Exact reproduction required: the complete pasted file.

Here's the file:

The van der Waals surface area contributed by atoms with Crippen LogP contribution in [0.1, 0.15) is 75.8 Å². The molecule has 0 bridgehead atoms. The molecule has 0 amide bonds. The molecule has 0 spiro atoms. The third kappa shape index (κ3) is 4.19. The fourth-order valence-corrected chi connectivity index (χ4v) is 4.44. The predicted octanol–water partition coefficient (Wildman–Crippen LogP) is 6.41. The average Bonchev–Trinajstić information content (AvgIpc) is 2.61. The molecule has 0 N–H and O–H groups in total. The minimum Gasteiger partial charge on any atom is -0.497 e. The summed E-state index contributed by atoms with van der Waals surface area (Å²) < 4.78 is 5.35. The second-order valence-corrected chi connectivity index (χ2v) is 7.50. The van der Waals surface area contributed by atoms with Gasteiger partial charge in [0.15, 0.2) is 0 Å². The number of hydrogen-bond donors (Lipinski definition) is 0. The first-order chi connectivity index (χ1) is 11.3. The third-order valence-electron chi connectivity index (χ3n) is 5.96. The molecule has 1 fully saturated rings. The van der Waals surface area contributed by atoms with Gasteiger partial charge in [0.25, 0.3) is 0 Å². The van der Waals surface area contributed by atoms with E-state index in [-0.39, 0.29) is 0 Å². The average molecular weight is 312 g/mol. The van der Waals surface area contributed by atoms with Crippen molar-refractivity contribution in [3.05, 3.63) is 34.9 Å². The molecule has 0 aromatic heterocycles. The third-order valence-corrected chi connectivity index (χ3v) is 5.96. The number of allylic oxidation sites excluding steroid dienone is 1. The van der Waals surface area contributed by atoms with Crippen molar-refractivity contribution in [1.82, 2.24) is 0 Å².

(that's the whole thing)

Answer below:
The van der Waals surface area contributed by atoms with Crippen LogP contribution in [0.1, 0.15) is 75.8 Å². The molecule has 0 bridgehead atoms. The molecule has 0 amide bonds. The molecule has 0 spiro atoms. The third kappa shape index (κ3) is 4.19. The fourth-order valence-corrected chi connectivity index (χ4v) is 4.44. The predicted octanol–water partition coefficient (Wildman–Crippen LogP) is 6.41. The average Bonchev–Trinajstić information content (AvgIpc) is 2.61. The molecule has 0 N–H and O–H groups in total. The minimum Gasteiger partial charge on any atom is -0.497 e. The summed E-state index contributed by atoms with van der Waals surface area (Å²) < 4.78 is 5.35. The second-order valence-corrected chi connectivity index (χ2v) is 7.50. The van der Waals surface area contributed by atoms with Gasteiger partial charge in [0.15, 0.2) is 0 Å². The number of hydrogen-bond donors (Lipinski definition) is 0. The first-order chi connectivity index (χ1) is 11.3. The third-order valence-electron chi connectivity index (χ3n) is 5.96. The molecule has 1 fully saturated rings. The van der Waals surface area contributed by atoms with Gasteiger partial charge in [0.25, 0.3) is 0 Å². The van der Waals surface area contributed by atoms with E-state index in [-0.39, 0.29) is 0 Å². The average molecular weight is 312 g/mol. The van der Waals surface area contributed by atoms with Crippen molar-refractivity contribution in [3.05, 3.63) is 34.9 Å². The molecule has 0 aromatic heterocycles. The third-order valence-corrected chi connectivity index (χ3v) is 5.96. The number of allylic oxidation sites excluding steroid dienone is 1. The van der Waals surface area contributed by atoms with Crippen molar-refractivity contribution in [1.82, 2.24) is 0 Å².